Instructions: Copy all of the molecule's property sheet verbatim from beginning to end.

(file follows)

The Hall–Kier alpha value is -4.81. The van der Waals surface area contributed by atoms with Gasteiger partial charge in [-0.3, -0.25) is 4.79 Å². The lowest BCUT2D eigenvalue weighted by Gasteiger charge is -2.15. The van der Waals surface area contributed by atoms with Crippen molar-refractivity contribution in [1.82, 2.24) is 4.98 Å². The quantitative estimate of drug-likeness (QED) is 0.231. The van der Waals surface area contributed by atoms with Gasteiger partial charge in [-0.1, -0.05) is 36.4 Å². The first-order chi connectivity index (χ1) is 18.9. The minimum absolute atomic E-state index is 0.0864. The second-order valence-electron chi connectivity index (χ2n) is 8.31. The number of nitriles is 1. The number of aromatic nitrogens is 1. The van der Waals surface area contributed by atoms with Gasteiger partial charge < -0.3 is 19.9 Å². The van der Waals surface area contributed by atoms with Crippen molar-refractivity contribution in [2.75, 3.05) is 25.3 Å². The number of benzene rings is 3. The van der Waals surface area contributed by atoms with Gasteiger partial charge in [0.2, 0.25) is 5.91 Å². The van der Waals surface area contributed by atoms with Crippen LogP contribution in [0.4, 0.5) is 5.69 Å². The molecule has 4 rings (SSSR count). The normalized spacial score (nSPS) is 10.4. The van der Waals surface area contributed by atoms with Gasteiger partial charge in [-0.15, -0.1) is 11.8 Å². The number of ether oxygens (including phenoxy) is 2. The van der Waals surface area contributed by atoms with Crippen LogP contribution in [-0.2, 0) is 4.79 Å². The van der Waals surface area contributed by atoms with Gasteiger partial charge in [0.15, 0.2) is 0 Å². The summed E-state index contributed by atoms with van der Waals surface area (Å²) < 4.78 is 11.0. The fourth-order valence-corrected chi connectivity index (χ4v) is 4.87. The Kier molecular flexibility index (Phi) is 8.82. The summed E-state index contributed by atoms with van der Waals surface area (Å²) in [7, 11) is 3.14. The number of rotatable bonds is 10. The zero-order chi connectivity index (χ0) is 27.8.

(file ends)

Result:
The Hall–Kier alpha value is -4.81. The van der Waals surface area contributed by atoms with Gasteiger partial charge in [-0.3, -0.25) is 4.79 Å². The lowest BCUT2D eigenvalue weighted by Gasteiger charge is -2.15. The van der Waals surface area contributed by atoms with Crippen molar-refractivity contribution in [1.82, 2.24) is 4.98 Å². The quantitative estimate of drug-likeness (QED) is 0.231. The van der Waals surface area contributed by atoms with Gasteiger partial charge in [-0.1, -0.05) is 36.4 Å². The first-order chi connectivity index (χ1) is 18.9. The minimum absolute atomic E-state index is 0.0864. The second-order valence-electron chi connectivity index (χ2n) is 8.31. The number of nitriles is 1. The number of aromatic nitrogens is 1. The van der Waals surface area contributed by atoms with Gasteiger partial charge < -0.3 is 19.9 Å². The van der Waals surface area contributed by atoms with Crippen molar-refractivity contribution in [2.75, 3.05) is 25.3 Å². The number of benzene rings is 3. The van der Waals surface area contributed by atoms with Gasteiger partial charge in [0.2, 0.25) is 5.91 Å². The van der Waals surface area contributed by atoms with Crippen LogP contribution in [0.4, 0.5) is 5.69 Å². The molecule has 4 rings (SSSR count). The normalized spacial score (nSPS) is 10.4. The van der Waals surface area contributed by atoms with Gasteiger partial charge in [-0.15, -0.1) is 11.8 Å². The number of ether oxygens (including phenoxy) is 2. The van der Waals surface area contributed by atoms with Crippen LogP contribution in [-0.2, 0) is 4.79 Å². The van der Waals surface area contributed by atoms with Gasteiger partial charge in [0.15, 0.2) is 0 Å². The summed E-state index contributed by atoms with van der Waals surface area (Å²) < 4.78 is 11.0. The fourth-order valence-corrected chi connectivity index (χ4v) is 4.87. The Kier molecular flexibility index (Phi) is 8.82. The summed E-state index contributed by atoms with van der Waals surface area (Å²) in [7, 11) is 3.14. The number of rotatable bonds is 10. The zero-order chi connectivity index (χ0) is 27.8.